"It represents the United States creating something like a child allowance, something that many other countries do," Nuñez continues. "Canada, the U.K., Spain, Germany, they've had an enormous success in cutting down child poverty, and they've also reaped long term benefits for that. Because the research shows that as you cut down on child poverty, that those children grow up to be healthier, more productive, better-educated adults. And, of course, that's great for the economy, and it's great for society."
What Will It Do For Families?
While food and shelter are obvious ways the extra Child Tax Credit money can be put to use, there are plenty of other ways it can be helpful in raising and caring for children. An extra $250 or $300 per month could allow a parent to have transportation to and from work or childcare while they're at work. In other words, it could make having a job possible.
Many families are one surprise expense away from financial ruin. And the expense doesn't have to be large for a family on a tight budget. An extra few hundred dollars per month could allow a parent to build up a sort of rainy-day fund, for when life deals an unexpected blow.
The loss of a job can be devastating to a household. The loss of unemployment benefits provided by the government in the absence of a job can be equally disruptive. Almost half of American households receiving unemployment include children. In what appears to be a coincidence of timing, the updated Child Tax Credit will start soon after many states stop accepting the federal unemployment benefit bonus for their citizens. A total of 22 states have cut off the $300 weekly benefit ahead of the official Labor Day end date. Four more will end it in the coming weeks. The additional money from the Child Tax Credit will offset some of the money that the unemployed will lose.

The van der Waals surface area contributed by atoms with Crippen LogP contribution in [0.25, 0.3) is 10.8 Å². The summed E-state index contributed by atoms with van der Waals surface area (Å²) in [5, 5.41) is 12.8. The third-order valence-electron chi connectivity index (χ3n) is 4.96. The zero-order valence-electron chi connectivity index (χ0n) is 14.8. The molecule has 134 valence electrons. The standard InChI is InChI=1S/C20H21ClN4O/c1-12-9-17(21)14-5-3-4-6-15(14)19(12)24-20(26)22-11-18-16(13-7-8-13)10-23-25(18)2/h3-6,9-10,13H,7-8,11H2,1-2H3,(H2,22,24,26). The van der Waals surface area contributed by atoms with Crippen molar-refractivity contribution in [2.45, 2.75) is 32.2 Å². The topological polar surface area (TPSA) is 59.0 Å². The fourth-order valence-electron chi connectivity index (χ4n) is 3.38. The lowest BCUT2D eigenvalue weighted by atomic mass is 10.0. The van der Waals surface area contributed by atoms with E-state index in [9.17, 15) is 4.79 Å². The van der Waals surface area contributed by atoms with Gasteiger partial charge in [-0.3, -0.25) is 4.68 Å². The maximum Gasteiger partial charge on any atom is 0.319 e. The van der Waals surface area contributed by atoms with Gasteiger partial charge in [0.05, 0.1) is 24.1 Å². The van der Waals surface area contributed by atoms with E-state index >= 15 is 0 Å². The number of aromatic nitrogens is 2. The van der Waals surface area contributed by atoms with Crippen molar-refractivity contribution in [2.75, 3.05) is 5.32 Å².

Results from a recent basic-income experiment provide even more clues as to the benefits of these Child Tax Credit payments. The city of Stockton, California sent $500 per month to a group of families making less than the city's median income of $46,000 per year. The families mostly spent the money on essential items, including food, bills, and household items. The extra money also reduced income volatility and likely the stress of not knowing when the next paycheck would arrive or how much it would be. It also had a positive effect on health, happiness and anxiety without reducing one's will to work.
"It's good that we're reducing poverty," says Yeva Nersisyan, Associate Professor of Economics at Franklin & Marshall College. "And the fact that we could reduce it with a tax credit increase that's not dramatic -- we might be almost doubling it, but in dollar terms is not that much -- so the fact that we could have done that and we hadn't done it sooner, I think it's kind of outrageous. But it also tells you that the way we think about poverty -- the poverty line, where were we put it (which is at an annual income of $26,500 for a family of four) -- it's not really realistic."
"So that's why a little bit more money can push you over the poverty line," Nersisyan continues. "But that doesn't necessarily mean you're not poor in a more realistic sense."
First published Wednesday, June 23, 2021 at 5:59 p.m. ET.